TV Culture: “Deception” and the Rise of Black Actresses

Deception - Season Pilot

NBC’s highly anticipated new drama debuted early this year on January 7, 2013. Meagan Good plays Joanna Locasto, a detective who is sent on an extended undercover mission into a wealthy household to identify and incriminate her best friend’s murderer.

Though the show doesn’t base Joanna’s identity in her Blackness, there are subtle references to the reality of her race, including her interactions with the Bower family and romantic interests. Due to the lack of comprehensive African-Ameircan representation in the media, the role of on-screen relationships have been long debated. For example, when the first Black Disney princess, Tiana, emerged in The Princess and the Frog, some of the sharpest criticism came from the fact that her prince, Naveen, was not Black. Scandal has also been ridiculed for Olivia Pope’s romantic involvement with Fitzgerald Grant, not because he is the president, but because he is white. It will be interesting to see where the storyline goes now that Olivia’s racially ambiguous boyfriend, Edison, has proposed to her.

It is no coincidence that Deception’s Joanna, who is in a complex relationship with her co-worker Will Moreno (Laz Alonso), is also forced to face the temptation of her past in the form of Julian Bowers (Wes Brown) now that she is living in his house. By giving Joanna the option of both a Black and white love interest, Deception is leaving little room for scrutiny. It has been made clear that whomever she ends up with will have everything to do with her emotions rather than race.

In the pilot episode, right after Joanna moved in to the Bowers’ estate, Mia, out of frustration, threatened to tell her stepmother that Joanna had stolen something in order to get her kicked out of the house. This would not have been an ample threat if she were white. Joanna, knowing how detrimental this claim would be to her credibility as a Black woman, quickly realized how hard it would be to regain the Bowers’ trust. The fact that her relationship with the well-to-do family stems through her mother’s work there as a housekeeper also indirectly points to her race by way of socio-economic status. The earliest roles of African American women in media were that of mammies, a word used to describe a black nursemaid or nanny in charge of white children. Though Joanna’s mom isn’t featured on the show, there are constant reminders to Joanna’s perceived inferiority as the descendant of a maid.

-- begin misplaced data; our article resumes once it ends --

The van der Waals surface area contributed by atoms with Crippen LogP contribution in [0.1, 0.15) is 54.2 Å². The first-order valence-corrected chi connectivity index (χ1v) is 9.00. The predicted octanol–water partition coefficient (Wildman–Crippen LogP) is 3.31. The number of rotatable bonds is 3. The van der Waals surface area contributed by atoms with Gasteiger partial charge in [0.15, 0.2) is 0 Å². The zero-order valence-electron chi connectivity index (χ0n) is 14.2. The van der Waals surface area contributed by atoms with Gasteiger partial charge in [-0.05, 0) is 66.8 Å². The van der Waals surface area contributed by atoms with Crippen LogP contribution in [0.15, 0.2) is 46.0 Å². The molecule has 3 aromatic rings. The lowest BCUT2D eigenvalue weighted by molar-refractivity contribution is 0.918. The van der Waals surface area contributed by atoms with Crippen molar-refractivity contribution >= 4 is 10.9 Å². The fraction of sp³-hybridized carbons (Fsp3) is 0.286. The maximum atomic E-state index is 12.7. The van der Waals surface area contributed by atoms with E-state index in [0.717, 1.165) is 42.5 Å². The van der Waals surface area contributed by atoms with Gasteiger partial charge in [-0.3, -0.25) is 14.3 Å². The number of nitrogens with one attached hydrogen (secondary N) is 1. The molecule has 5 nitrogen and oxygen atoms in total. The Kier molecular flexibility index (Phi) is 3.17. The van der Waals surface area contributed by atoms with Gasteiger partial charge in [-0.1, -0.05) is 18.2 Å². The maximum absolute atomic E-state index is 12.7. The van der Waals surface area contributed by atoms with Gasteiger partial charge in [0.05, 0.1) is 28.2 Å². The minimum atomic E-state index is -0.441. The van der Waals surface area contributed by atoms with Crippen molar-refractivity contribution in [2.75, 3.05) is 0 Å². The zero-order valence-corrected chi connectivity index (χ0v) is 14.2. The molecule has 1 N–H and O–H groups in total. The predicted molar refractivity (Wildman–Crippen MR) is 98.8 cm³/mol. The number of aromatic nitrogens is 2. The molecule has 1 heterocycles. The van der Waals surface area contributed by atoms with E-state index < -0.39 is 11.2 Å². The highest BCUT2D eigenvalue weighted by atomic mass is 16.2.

The very premise of the show calls for the mass deception of most of the cast, hence the show’s title. For this reason, Joanna is posing as a victim of domestic abuse who is trying to jumpstart her life. The man of the house, Robert Bowers, offers her an assistant position at his company, further perpetrating her role as an unqualified, poor Black girl in need of a favor, though in reality she is a skilled detective. This paradox is only evident to the viewers and few characters who are in on the grand scheme. By developing an authentic backstory rather than exploiting Joanna’s Blackness to create tension, however, Deception is paving the way for African American actresses who deserve the respectable roles afforded to their counterparts.

Joanna Locasto, one of only two African-American lead actresses currently on primetime television, enforces her authority in a much more subtle way than would be expected by viewers accustomed to Olivia Pope’s character in Scandal. Though many people have begun to draw parallels between the two characters, the similarities are mostly skin-deep. Until more minority actresses and actors are cast in lead primetime roles, viewers will feel compelled to forge connections between the few who are on air. American primetime television desperately needs more characters like Joanna and Olivia who are non-stereotypical, yet realistically racial.

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